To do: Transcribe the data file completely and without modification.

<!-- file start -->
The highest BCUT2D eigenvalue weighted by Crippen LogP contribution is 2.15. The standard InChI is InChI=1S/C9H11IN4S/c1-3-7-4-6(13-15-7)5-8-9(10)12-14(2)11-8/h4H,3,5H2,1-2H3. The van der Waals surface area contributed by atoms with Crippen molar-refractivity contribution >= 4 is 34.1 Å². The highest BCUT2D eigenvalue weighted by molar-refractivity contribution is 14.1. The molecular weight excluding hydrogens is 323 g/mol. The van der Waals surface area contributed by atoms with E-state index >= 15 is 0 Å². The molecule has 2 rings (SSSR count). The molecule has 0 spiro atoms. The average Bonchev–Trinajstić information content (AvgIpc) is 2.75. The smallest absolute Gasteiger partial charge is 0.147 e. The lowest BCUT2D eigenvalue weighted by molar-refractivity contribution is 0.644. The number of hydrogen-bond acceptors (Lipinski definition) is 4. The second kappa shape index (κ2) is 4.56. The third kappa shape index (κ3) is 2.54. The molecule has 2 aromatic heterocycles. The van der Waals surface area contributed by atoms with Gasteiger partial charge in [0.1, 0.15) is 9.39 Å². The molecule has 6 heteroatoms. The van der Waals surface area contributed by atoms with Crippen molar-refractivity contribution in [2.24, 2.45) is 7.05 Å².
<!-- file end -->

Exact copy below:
The highest BCUT2D eigenvalue weighted by Crippen LogP contribution is 2.15. The standard InChI is InChI=1S/C9H11IN4S/c1-3-7-4-6(13-15-7)5-8-9(10)12-14(2)11-8/h4H,3,5H2,1-2H3. The van der Waals surface area contributed by atoms with Crippen molar-refractivity contribution >= 4 is 34.1 Å². The highest BCUT2D eigenvalue weighted by molar-refractivity contribution is 14.1. The molecular weight excluding hydrogens is 323 g/mol. The van der Waals surface area contributed by atoms with E-state index >= 15 is 0 Å². The molecule has 2 rings (SSSR count). The molecule has 0 spiro atoms. The average Bonchev–Trinajstić information content (AvgIpc) is 2.75. The smallest absolute Gasteiger partial charge is 0.147 e. The lowest BCUT2D eigenvalue weighted by molar-refractivity contribution is 0.644. The number of hydrogen-bond acceptors (Lipinski definition) is 4. The second kappa shape index (κ2) is 4.56. The third kappa shape index (κ3) is 2.54. The molecule has 2 aromatic heterocycles. The van der Waals surface area contributed by atoms with Gasteiger partial charge in [0.1, 0.15) is 9.39 Å². The molecule has 6 heteroatoms. The van der Waals surface area contributed by atoms with Crippen molar-refractivity contribution in [2.24, 2.45) is 7.05 Å².